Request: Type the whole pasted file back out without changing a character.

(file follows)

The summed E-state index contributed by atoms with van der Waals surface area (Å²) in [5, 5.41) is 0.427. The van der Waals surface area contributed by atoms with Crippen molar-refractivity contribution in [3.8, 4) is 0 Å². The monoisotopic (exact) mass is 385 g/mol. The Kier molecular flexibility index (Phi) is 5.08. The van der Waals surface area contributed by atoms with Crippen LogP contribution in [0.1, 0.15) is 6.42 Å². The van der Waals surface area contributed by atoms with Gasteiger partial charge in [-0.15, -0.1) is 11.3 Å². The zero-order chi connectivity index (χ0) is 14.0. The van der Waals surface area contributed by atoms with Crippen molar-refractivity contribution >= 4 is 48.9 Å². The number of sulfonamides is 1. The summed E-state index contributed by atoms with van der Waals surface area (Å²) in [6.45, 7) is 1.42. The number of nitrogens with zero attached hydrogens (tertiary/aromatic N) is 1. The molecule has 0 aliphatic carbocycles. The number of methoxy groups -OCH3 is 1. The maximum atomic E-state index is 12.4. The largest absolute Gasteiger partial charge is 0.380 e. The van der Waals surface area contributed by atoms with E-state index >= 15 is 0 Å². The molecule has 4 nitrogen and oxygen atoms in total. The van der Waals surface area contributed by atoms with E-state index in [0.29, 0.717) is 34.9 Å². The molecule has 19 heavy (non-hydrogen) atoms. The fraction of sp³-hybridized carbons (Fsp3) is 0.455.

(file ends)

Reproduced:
The summed E-state index contributed by atoms with van der Waals surface area (Å²) in [5, 5.41) is 0.427. The van der Waals surface area contributed by atoms with Crippen molar-refractivity contribution in [3.8, 4) is 0 Å². The monoisotopic (exact) mass is 385 g/mol. The Kier molecular flexibility index (Phi) is 5.08. The van der Waals surface area contributed by atoms with Crippen LogP contribution in [0.1, 0.15) is 6.42 Å². The van der Waals surface area contributed by atoms with Gasteiger partial charge in [-0.15, -0.1) is 11.3 Å². The zero-order chi connectivity index (χ0) is 14.0. The van der Waals surface area contributed by atoms with Crippen molar-refractivity contribution >= 4 is 48.9 Å². The number of sulfonamides is 1. The summed E-state index contributed by atoms with van der Waals surface area (Å²) in [6.45, 7) is 1.42. The number of nitrogens with zero attached hydrogens (tertiary/aromatic N) is 1. The molecule has 0 aliphatic carbocycles. The number of methoxy groups -OCH3 is 1. The maximum atomic E-state index is 12.4. The largest absolute Gasteiger partial charge is 0.380 e. The van der Waals surface area contributed by atoms with E-state index >= 15 is 0 Å². The molecule has 4 nitrogen and oxygen atoms in total. The van der Waals surface area contributed by atoms with E-state index in [0.29, 0.717) is 34.9 Å². The molecule has 19 heavy (non-hydrogen) atoms. The fraction of sp³-hybridized carbons (Fsp3) is 0.455.